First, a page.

Scary Santas


Thirteen days before Christmas the first Icelandic yule lad sneaks into homes in the dead of the night to steal candles, skyr or slam doors – and leave presents behind in the shoes of well-behaved children.

“Who will it be tonight?” kids debate: Stiff-Legs, Gully Gawk, Shorty, Ladle Licker, Pot Scraper, Bowl Licker, Door Slammer, Skyr Gobbler, Sausage Snatcher, Window Peeper, Sniffer, Meat Hook or Candle Beggar?

When I was a kid, Door Slammer was my favorite. When he was in town I felt that I had an excuse to slam doors as much as I liked. Once I thought Door Slammer had actually paid me a visit when a door slammed so hard that the whole house rattled and I jumped out of my seat… But then my father appeared with a mysterious grin on his face.

He used to read me 19th century poems about the 13 yule lads, their horrible mother Grýla and the dreaded Christmas cat. And because I anticipated their arrival with a shoe in my windowsill – preferably a large one to get bigger presents, like my father’s boot, but unfortunately I was told to use my own shoe – I behaved exceptionally well (which was very difficult) throughout December. Occasionally, though, I woke up to find a potato in my shoe.

I’m a real child of Christmas. I have always loved Christmas preparations; making my own Christmas decorations and Christmas cards, shopping for presents, baking cookies (I have already opened a Christmas bakery in my kitchen this year), putting up Christmas lights, making Christmas bread with my family and decorating the tree.

Best of all was the anticipation which grew with each day from 1 December until Christmas, reaching a high the night before Christmas Eve when I couldn’t sleep at all at the thought of all the wonderful presents waiting for me under the tree. The days before Christmas were bearable only because of the yule lads.

My world fell apart when I was seven when the one-year-older and wiser girl next door told me: “The yule lads don’t exist; our parents sneak into our bedrooms and put presents in our shoes.”

The thirteen yule lads have disturbed the sleep of Icelandic children for centuries. At first children couldn’t sleep because they were scared to death by the yule lads, now children can’t sleep because they look forward to the gift protruding from their shoes in the morning. Some children stay awake to disprove the yule lads’ existence and catch their parents red-handed.

In the old days, the yule lads were vicious trolls – according to some tales they were over 50 in total – who lived in the mountains like outlaws, but came down before Christmas to steal Christmas food rations and torment people with their pranks. Their mother and father also came to town to snatch naughty children and eat them. The monster of a family cat had an appetite for children who didn't get new clothes before Christmas.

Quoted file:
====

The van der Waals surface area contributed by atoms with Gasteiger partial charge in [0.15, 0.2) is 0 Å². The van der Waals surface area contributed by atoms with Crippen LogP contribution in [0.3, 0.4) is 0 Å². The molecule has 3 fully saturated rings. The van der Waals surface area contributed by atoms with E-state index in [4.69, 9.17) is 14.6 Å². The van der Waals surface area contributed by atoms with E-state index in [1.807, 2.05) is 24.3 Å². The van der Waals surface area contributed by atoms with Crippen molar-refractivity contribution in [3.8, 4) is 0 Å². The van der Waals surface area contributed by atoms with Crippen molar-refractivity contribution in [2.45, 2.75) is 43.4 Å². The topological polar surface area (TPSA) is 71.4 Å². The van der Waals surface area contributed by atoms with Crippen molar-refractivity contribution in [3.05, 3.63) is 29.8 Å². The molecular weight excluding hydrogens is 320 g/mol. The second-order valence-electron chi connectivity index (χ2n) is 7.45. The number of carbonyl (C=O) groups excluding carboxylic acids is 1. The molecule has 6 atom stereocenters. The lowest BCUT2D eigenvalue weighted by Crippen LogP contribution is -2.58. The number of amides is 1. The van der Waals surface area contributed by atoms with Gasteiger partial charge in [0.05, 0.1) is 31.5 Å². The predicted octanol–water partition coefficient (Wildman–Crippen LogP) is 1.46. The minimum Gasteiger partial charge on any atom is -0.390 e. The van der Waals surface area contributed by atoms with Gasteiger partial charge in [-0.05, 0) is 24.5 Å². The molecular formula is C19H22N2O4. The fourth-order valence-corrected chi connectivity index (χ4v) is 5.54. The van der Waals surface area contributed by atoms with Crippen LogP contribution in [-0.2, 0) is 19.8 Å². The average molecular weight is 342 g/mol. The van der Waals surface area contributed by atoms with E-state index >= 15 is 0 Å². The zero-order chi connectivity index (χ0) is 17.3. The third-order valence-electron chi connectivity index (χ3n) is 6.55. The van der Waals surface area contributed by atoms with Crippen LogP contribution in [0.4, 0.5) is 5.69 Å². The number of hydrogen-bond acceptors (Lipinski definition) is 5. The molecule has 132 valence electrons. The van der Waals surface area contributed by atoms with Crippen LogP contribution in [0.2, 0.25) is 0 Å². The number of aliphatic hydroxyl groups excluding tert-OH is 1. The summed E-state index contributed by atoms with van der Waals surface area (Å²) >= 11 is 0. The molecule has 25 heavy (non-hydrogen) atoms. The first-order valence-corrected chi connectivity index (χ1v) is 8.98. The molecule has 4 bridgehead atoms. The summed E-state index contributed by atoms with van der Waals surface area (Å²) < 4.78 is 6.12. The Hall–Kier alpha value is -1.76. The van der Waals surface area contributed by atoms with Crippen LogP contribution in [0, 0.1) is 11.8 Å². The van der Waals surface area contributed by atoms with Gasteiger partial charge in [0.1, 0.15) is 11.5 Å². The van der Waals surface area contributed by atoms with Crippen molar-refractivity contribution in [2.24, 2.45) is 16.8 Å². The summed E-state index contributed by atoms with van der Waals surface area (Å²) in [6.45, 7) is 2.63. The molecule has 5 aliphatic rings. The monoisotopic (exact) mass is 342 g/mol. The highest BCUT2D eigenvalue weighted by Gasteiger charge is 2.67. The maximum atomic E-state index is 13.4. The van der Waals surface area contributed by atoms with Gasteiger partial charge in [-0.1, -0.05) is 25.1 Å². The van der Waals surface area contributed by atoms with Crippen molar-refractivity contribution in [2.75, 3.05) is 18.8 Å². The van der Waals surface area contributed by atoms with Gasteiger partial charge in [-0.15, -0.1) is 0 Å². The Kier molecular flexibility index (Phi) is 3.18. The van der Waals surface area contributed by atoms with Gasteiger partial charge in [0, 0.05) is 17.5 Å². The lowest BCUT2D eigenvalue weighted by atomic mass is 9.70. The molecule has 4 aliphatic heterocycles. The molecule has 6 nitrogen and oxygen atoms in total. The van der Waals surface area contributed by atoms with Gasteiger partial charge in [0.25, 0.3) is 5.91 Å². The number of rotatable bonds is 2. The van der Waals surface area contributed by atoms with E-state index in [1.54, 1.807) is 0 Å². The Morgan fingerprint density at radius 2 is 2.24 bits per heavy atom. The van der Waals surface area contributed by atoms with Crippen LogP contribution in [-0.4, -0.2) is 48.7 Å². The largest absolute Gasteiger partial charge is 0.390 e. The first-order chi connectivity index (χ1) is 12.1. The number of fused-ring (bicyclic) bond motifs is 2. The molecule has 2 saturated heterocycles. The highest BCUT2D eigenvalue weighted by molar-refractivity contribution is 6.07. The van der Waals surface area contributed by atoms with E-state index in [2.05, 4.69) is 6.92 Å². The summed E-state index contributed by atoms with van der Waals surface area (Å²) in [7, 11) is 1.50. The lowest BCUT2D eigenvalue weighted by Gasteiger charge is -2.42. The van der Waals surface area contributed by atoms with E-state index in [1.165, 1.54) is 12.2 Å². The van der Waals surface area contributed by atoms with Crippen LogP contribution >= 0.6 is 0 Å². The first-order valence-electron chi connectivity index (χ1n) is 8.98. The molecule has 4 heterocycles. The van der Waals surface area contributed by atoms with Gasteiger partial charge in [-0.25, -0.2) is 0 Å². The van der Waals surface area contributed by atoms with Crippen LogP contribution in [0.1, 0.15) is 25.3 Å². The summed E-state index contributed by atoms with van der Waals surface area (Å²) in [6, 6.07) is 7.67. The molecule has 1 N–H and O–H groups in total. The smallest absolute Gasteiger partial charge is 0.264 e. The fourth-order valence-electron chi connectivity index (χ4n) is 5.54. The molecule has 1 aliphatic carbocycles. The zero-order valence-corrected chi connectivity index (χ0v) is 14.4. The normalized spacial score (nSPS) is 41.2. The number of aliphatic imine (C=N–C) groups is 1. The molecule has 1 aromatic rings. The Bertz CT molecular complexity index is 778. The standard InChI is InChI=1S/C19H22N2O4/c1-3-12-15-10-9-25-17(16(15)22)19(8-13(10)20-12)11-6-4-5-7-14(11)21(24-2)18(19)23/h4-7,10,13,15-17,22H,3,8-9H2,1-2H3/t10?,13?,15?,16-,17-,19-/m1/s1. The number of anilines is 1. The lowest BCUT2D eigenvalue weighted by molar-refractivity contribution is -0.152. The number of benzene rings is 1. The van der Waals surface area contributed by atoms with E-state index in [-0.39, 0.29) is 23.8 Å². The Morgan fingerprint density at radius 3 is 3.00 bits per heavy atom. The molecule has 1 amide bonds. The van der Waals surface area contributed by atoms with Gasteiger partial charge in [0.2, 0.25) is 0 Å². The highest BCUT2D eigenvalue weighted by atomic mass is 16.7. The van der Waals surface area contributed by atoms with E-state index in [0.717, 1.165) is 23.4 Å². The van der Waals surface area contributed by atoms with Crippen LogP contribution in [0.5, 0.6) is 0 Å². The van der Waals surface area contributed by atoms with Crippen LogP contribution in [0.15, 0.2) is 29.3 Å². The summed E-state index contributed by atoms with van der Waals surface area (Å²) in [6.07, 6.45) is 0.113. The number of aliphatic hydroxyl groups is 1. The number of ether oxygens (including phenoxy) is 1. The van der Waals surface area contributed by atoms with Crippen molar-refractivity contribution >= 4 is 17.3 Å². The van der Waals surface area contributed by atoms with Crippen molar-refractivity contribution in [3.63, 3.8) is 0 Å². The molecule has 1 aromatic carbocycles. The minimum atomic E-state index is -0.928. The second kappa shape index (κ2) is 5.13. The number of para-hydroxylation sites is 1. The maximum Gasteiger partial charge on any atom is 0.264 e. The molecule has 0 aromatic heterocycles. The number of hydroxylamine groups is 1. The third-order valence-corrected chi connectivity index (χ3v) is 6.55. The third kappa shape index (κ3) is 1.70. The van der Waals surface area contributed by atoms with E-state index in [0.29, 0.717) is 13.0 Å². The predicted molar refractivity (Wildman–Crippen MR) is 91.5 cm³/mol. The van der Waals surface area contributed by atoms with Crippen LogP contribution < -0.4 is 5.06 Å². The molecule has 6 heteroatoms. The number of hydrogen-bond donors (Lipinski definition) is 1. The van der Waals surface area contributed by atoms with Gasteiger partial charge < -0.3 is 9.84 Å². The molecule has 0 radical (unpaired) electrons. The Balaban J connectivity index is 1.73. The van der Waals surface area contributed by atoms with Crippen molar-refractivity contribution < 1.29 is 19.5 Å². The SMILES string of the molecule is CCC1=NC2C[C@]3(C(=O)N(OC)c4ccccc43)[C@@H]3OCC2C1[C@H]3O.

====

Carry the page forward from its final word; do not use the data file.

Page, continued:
The stories of the yule lads evolved through the ages, and by 1746 they became so bloody that the Danes, who ruled over Iceland at that time, issued a law banning stories used for scaring children into good behavior.

But the legend lived on and it differed from county to county. In a poem from the 19th century by Jóhannes úr Kötlum the number of the yule lads was established as 13 and these are the yule lads we know today. Their names come from a collection of folktales published in 1862 by Jón Árnason.

Gradually, the yule lads’ reputation improved, and by 1930 it had been given an extreme make-over. Probably under the influence of the foreign custom of St. Nicholas, brought home by Icelandic seamen, the yule lads begun giving presents to well-behaved children.

Since 1970 every child in Iceland puts its shoe in the window thirteen nights before Christmas to wake up to a daily surprise from the yule lads. The last brother arrives on 24 December and then, one by one, they start leaving for the mountains again. The last yule lad leaves on 6 January, the last day of Christmas.

In recent years the yule lads’ appearance has been influenced by Santa Claus. Nowadays the thirteen brothers often dress in red and white instead of wearing traditional wool and lambskin clothing in earthy colors. But this year, the original yule lads are back in fashion.


Views expressed here are the author's own and do not necessarily reflect the opinions of Iceland Review.